« on: August 06, 2008, 05:34:31 PM »
About the last question I asked up there, about the birds chirping, what do you think?
"Also wanted to mention, was listening to Volume V of the series and on the first track there is an exquisitely beautiful passage where a distant tropical bird begins to sing, and it seems that this bird is working along with the music. Later, more birds join in, and maybe I am hallucinating, or it is wishful thinking, but it feels like the Gamelan is playing along with their cries, or vice versa! Have you ever noticed this phenomenon?"
Sorry I thought it was a rhetorical question. I haven't heard this CD but my feeling is you are hallucinating. In a very tropical place like Java its hard to get away from the sounds of nature, especially where a gamelan is recorded. It's done in a special building called a pendopo, its open on three sides, usually made of marble, stone or other hard objects and has very high ceilings and gives it that kind of watery sound quality. Because of its openness birds, frogs and insects tend to use it as much as anyone else so they tend to become part of the sound fabric of these recordings. Here's a picture of a pendopo in one of the royal courts:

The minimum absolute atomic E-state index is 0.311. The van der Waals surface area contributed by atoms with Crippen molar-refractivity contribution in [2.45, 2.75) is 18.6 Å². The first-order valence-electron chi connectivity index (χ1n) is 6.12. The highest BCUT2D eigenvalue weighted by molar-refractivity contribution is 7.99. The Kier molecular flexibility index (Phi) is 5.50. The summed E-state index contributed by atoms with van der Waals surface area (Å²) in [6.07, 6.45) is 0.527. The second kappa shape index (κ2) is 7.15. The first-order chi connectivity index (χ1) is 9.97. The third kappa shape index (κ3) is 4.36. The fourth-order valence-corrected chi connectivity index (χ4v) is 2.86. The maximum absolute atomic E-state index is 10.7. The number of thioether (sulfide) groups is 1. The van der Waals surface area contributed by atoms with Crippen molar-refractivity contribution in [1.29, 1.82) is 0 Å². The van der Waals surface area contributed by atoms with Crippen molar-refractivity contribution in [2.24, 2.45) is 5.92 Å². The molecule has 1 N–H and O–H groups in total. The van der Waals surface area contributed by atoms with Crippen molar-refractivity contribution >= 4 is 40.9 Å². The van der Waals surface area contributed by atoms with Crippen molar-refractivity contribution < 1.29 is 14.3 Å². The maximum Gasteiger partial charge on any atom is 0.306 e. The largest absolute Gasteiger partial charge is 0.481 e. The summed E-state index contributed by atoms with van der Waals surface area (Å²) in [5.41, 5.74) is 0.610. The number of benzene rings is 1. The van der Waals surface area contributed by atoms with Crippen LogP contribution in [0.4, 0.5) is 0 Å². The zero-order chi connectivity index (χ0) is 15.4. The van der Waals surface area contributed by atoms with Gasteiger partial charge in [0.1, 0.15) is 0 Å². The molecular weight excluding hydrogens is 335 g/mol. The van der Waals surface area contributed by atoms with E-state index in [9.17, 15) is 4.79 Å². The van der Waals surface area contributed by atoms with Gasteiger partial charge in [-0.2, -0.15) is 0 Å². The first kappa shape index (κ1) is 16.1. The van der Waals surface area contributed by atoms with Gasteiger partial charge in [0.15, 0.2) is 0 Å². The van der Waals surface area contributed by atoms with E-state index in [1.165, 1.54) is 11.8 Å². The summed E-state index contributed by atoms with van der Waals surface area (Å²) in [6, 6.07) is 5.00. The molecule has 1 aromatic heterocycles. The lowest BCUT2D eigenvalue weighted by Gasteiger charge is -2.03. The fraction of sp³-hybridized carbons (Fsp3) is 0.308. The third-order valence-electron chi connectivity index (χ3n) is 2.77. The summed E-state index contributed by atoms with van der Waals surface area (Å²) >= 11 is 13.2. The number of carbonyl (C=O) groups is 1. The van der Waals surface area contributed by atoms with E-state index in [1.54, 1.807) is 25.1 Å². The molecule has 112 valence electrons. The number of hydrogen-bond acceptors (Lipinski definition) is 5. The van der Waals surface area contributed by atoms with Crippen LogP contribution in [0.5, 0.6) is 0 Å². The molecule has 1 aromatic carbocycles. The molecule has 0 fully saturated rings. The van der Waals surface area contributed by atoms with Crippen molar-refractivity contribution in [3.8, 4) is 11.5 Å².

Of course this reminds me of some stories I have heard about the beginnings of gamelan. One being an early version of gamelan actually mimicked the sound of frogs. You can kind of get the idea if you listen to frogs in Java how this might be the case.
Years ago I made a recording at the Mangkunegaran royal court which from your discription has a simlar quality. Their were birds flying in and out of the pendopo during this performance and upon listening to the recording later on it added to the whole of the sound. Of course it has special meaning to me having been there at the time. As I type this I am in the process of dubbing all my field recordings that I did back in the 1990s from the original dat tapes they are on and putting them into my computer. I'll have to make sure I add that recording to my list of dubs for tomorrow.